Facts about Rainbow Mountain Peru

Like it? Share it!

Last Updated on December 1, 2021 by worldoftravelswithkids

If you are interested in the colorful mountains in Peru then you have come to the right place!  Here we share the best facts about rainbow mountain!  For example, we explain why the Rainbow Mountain is also called Vinicunca, its altitude, and where it is located.   We also share about the local fauna and some of the cutest residents of the area – the llamas and alpacas.  We also correct some other bloggers out there that have shared incorrect facts about the Rainbow Mountains Peru!

The Rainbow Mountain Peru is such a spectacular place that it has been named in several National Geographic “must-see places” lists.  If you are researching facts about Rainbow Mountain Peru for your next vacation, know that there is SO much more to see and do in Peru.  For more info on Peru,  check out Peru With Kids and Fun Peru Facts For Kids.

Facts about Rainbow Mountain Peru

This post may contain affiliate links, from which we would earn a small commission, at no extra cost to you. More info in my disclaimer.

Facts about Rainbow Mountain Peru

When was the Rainbow Mountain Discovered?

If you traveled to Peru prior to 2015 chances are, you wouldn’t have heard of Rainbow Mountain.  That’s because it has only recently become popular as a tourist destination!

The Rainbow Mountain Peru is a social media phenomenon, having only been become popular from one famous Instagram post back in 2015.  Incredibly just 4 years later it has become one of Peru’s most recognizable attractions!  While 2500 people visit Machu Picchu each day, 1000 people visit the Rainbow Mountain daily (before the Covid Pandemic).

Facts about Rainbow Mountain Peru

Is it the only Colourful Mountain in Peru?

No, there are plenty of colorful striped, or “rainbow mountains” in Peru.  The author of this post, Mumma traveler remembers seeing stunning ones during her exploration of the Andes around 2002-2005.

If you want to see a less touristed place, why not consider the Palcoyo Rainbow Mountain?  Note, you will also see this referred to as the Rainbow Mountain alternative or ‘Palccoyo’.  As we mentioned above Vinicunca is super popular, which means lots of hikers.  If you are looking for something more private and serene Palcoyo is a great alternative.  Also, this mountain is closer to Cusco, a less difficult hike, and especially much more recommended if you are not especially fit.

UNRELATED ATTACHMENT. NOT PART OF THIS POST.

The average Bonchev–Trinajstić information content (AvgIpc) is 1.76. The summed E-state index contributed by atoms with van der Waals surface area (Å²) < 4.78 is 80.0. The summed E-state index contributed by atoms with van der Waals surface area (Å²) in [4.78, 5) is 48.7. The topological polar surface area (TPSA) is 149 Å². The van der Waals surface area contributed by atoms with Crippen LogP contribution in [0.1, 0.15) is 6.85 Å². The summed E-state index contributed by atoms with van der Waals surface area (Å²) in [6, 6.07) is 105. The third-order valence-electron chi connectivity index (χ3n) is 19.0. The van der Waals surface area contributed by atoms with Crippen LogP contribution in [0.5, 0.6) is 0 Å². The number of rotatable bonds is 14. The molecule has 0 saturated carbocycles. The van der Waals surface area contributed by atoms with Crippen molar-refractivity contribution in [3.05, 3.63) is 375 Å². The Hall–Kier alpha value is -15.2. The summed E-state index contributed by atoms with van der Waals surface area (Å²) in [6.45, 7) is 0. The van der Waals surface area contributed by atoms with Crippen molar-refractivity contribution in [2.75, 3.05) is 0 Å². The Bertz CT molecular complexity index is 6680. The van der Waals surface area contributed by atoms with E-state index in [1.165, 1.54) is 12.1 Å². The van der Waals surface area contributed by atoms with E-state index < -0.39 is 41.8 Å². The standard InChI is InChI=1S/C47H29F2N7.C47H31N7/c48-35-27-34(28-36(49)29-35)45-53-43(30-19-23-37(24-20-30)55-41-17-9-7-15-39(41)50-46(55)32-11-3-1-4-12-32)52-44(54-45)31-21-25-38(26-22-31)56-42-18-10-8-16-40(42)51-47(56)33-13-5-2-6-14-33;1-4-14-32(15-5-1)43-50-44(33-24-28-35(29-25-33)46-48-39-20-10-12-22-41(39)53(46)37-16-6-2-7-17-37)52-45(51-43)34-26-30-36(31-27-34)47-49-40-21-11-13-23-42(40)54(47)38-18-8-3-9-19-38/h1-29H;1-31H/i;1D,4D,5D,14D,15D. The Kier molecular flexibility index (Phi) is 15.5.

Remember you are at a high altitude, which makes any hike more challenging.  Make sure you take precautions against altitude sickness no matter which mountain you choose.  Want to learn more about what altitude sickness is and how to avoid it?  Read our Tips For Acclimating To Altitude With Kids.

Facts about Rainbow Mountain Peru

How does the Rainbow Mountain get its Colors?

There are quite a few striped mountains in the Cusco region, most of them varying shades of grey, white and yellow.  In the Rainbow Mountain area, the main colors people notice on the mountain are cochineal red, terracotta yellow, pink, white, turquoise, brown, and orange.

Each of these colors is caused by a specific combination of mineral deposits.  The red colors are from the presence of iron oxide, the green colors are from chlorite, and the white colors are from sandstone.  Some of the minerals even mix together to form unique colors on the mountains.

We only see the Rainbow Mountain due to Climate Change

While the Rainbow Mountain has been accessible for the past 10-15 years via a 6-day lodge to lodge walk, it is believed that prior to that the ridge was covered with snow for much of the year.  The colors have only been revealed with weathering.  Due to climate change, there is much less snow.  As the temperature rose, the glaciers melted revealing the colorful mountains we see today.


Do the Colors of Rainbow Mountains Change?

Like other famous natural features around the world (I’m thinking of Uluru and Wave Rock in Australia) the colors of the Rainbow Mountain change according to the time of the day, and the weather.  Sunny clear days are best for viewing the Rainbow Mountain of Peru.  That is when the colors are brighter.  If there is bad weather or overcast skies, the colors will be darker and not as vibrant.

We mentioned Uluru and Wave Rock in Australia.  Have you heard of either of these places?  They are just as amazing as the Rainbow Mountains of Peru.  Read more about them in Interesting Uluru Facts For Kids and Facts About Wave Rock Australia – Everything you need to know!

the Rainbow Mountain

What does Vinicunca mean in Quechua?

For us, one of the most interesting facts about Rainbow Mountain Peru is its name.  In the Quechua language the name of this mountain is Vinicunca.  It is made up of the words “wini” and “kunca”.  “Wini” being the name for the black stones that cover the area, and “kunca” meaning neck.

You will also see it written Winikunca.  I’m currently asking friends about the meaning of the Palccoyo Rainbow mountain which is considered a “Rainbow Mountain alternative” if you are looking for an off-the-beaten-track experience, away from the crowds.

How did the Rainbow Mountains Peru Form?

As with a lot of mountains, the Andes were formed due to subduction.  That is when one plate of the earth’s crust goes under another plate of the earth’s crust.  In this case, the Nazca Plate subducted under the South American Plate forming the mountains that we call today the Andes.

Rainbow Mountains Peru

What Animals call the Rainbow Mountains Peru Home? 

There are many animals that live in the mountains where the Rainbow Mountains are.  Besides llamas and alpacas, there are skunks, deer, Andean Geese, condors, foxes, Guanaco, tapir, chinchillas, guinea pigs, and even a speckled bear.  Whew, that is a lot of animals.

The most well-known of these, and synonymous with Peru,  are the llama and alpaca.  Check out our post Fun Alpaca And Llama Facts For Kids to learn more about these interesting creatures.  Also, if you are like most people, you might have a hard time telling the difference between the two species.  Check out our guide Alpaca Vs Llama -What’s The Difference Between A Llama And An Alpaca.